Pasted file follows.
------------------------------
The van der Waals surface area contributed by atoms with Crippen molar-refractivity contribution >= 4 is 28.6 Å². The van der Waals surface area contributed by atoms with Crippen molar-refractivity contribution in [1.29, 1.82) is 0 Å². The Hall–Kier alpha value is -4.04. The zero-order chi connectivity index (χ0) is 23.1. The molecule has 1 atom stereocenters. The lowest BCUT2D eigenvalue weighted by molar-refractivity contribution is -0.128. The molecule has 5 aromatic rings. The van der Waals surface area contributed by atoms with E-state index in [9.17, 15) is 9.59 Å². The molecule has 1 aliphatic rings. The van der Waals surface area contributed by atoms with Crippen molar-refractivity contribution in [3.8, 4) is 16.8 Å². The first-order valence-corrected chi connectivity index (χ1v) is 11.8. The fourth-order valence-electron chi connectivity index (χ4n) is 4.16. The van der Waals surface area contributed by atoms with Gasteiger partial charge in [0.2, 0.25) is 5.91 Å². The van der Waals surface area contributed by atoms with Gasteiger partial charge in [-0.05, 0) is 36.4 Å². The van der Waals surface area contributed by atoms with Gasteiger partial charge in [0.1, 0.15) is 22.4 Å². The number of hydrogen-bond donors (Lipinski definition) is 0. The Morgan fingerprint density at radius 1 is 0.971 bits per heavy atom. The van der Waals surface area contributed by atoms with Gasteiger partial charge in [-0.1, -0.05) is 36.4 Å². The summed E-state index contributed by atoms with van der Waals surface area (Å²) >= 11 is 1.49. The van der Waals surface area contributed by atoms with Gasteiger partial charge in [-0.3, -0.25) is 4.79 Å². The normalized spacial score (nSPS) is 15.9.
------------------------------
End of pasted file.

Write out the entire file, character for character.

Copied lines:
The van der Waals surface area contributed by atoms with Crippen molar-refractivity contribution >= 4 is 28.6 Å². The van der Waals surface area contributed by atoms with Crippen molar-refractivity contribution in [1.29, 1.82) is 0 Å². The Hall–Kier alpha value is -4.04. The zero-order chi connectivity index (χ0) is 23.1. The molecule has 1 atom stereocenters. The lowest BCUT2D eigenvalue weighted by molar-refractivity contribution is -0.128. The molecule has 5 aromatic rings. The van der Waals surface area contributed by atoms with E-state index in [9.17, 15) is 9.59 Å². The molecule has 1 aliphatic rings. The van der Waals surface area contributed by atoms with Crippen molar-refractivity contribution in [3.8, 4) is 16.8 Å². The first-order valence-corrected chi connectivity index (χ1v) is 11.8. The fourth-order valence-electron chi connectivity index (χ4n) is 4.16. The van der Waals surface area contributed by atoms with Gasteiger partial charge in [0.2, 0.25) is 5.91 Å². The van der Waals surface area contributed by atoms with Gasteiger partial charge in [-0.05, 0) is 36.4 Å². The van der Waals surface area contributed by atoms with Gasteiger partial charge in [0.1, 0.15) is 22.4 Å². The number of hydrogen-bond donors (Lipinski definition) is 0. The Morgan fingerprint density at radius 1 is 0.971 bits per heavy atom. The van der Waals surface area contributed by atoms with Gasteiger partial charge in [-0.1, -0.05) is 36.4 Å². The summed E-state index contributed by atoms with van der Waals surface area (Å²) >= 11 is 1.49. The van der Waals surface area contributed by atoms with Gasteiger partial charge in [-0.3, -0.25) is 4.79 Å². The normalized spacial score (nSPS) is 15.9.